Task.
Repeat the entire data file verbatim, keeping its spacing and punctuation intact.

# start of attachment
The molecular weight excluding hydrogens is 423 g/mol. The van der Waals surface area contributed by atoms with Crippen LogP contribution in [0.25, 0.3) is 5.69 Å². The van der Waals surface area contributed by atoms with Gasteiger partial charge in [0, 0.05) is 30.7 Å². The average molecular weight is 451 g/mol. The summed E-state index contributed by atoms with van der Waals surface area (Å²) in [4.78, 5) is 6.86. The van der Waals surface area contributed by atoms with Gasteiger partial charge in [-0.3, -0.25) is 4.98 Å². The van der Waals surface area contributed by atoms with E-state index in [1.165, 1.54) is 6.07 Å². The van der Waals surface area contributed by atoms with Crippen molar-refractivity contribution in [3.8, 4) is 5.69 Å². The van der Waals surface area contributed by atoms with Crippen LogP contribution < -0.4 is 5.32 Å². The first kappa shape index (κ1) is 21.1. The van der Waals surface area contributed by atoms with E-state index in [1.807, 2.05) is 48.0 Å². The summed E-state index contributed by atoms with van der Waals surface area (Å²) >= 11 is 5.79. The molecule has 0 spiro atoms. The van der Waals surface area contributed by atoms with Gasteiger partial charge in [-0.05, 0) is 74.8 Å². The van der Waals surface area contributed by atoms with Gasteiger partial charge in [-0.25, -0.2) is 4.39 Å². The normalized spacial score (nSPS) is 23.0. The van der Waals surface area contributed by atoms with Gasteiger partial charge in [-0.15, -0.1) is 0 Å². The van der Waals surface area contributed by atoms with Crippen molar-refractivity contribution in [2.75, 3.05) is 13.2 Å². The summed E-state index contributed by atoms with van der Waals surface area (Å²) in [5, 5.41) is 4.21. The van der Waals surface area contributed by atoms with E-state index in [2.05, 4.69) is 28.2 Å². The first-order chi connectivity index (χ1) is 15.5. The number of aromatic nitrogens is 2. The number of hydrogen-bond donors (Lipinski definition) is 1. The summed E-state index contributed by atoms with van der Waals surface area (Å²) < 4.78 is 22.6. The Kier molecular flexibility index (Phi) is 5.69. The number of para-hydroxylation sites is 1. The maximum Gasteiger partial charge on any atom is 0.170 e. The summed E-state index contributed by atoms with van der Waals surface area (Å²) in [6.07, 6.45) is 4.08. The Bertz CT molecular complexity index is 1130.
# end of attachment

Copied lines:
The molecular weight excluding hydrogens is 423 g/mol. The van der Waals surface area contributed by atoms with Crippen LogP contribution in [0.25, 0.3) is 5.69 Å². The van der Waals surface area contributed by atoms with Gasteiger partial charge in [0, 0.05) is 30.7 Å². The average molecular weight is 451 g/mol. The summed E-state index contributed by atoms with van der Waals surface area (Å²) in [4.78, 5) is 6.86. The van der Waals surface area contributed by atoms with Gasteiger partial charge in [-0.3, -0.25) is 4.98 Å². The van der Waals surface area contributed by atoms with E-state index in [1.165, 1.54) is 6.07 Å². The van der Waals surface area contributed by atoms with Crippen molar-refractivity contribution in [3.8, 4) is 5.69 Å². The van der Waals surface area contributed by atoms with Crippen LogP contribution < -0.4 is 5.32 Å². The first kappa shape index (κ1) is 21.1. The van der Waals surface area contributed by atoms with E-state index in [1.807, 2.05) is 48.0 Å². The summed E-state index contributed by atoms with van der Waals surface area (Å²) >= 11 is 5.79. The molecule has 0 spiro atoms. The van der Waals surface area contributed by atoms with Gasteiger partial charge in [-0.05, 0) is 74.8 Å². The van der Waals surface area contributed by atoms with Gasteiger partial charge in [-0.25, -0.2) is 4.39 Å². The normalized spacial score (nSPS) is 23.0. The van der Waals surface area contributed by atoms with Gasteiger partial charge in [-0.15, -0.1) is 0 Å². The van der Waals surface area contributed by atoms with Crippen molar-refractivity contribution in [2.75, 3.05) is 13.2 Å². The summed E-state index contributed by atoms with van der Waals surface area (Å²) in [5, 5.41) is 4.21. The van der Waals surface area contributed by atoms with E-state index in [2.05, 4.69) is 28.2 Å². The first-order chi connectivity index (χ1) is 15.5. The number of aromatic nitrogens is 2. The number of hydrogen-bond donors (Lipinski definition) is 1. The summed E-state index contributed by atoms with van der Waals surface area (Å²) < 4.78 is 22.6. The Kier molecular flexibility index (Phi) is 5.69. The number of para-hydroxylation sites is 1. The maximum Gasteiger partial charge on any atom is 0.170 e. The summed E-state index contributed by atoms with van der Waals surface area (Å²) in [6.07, 6.45) is 4.08. The Bertz CT molecular complexity index is 1130.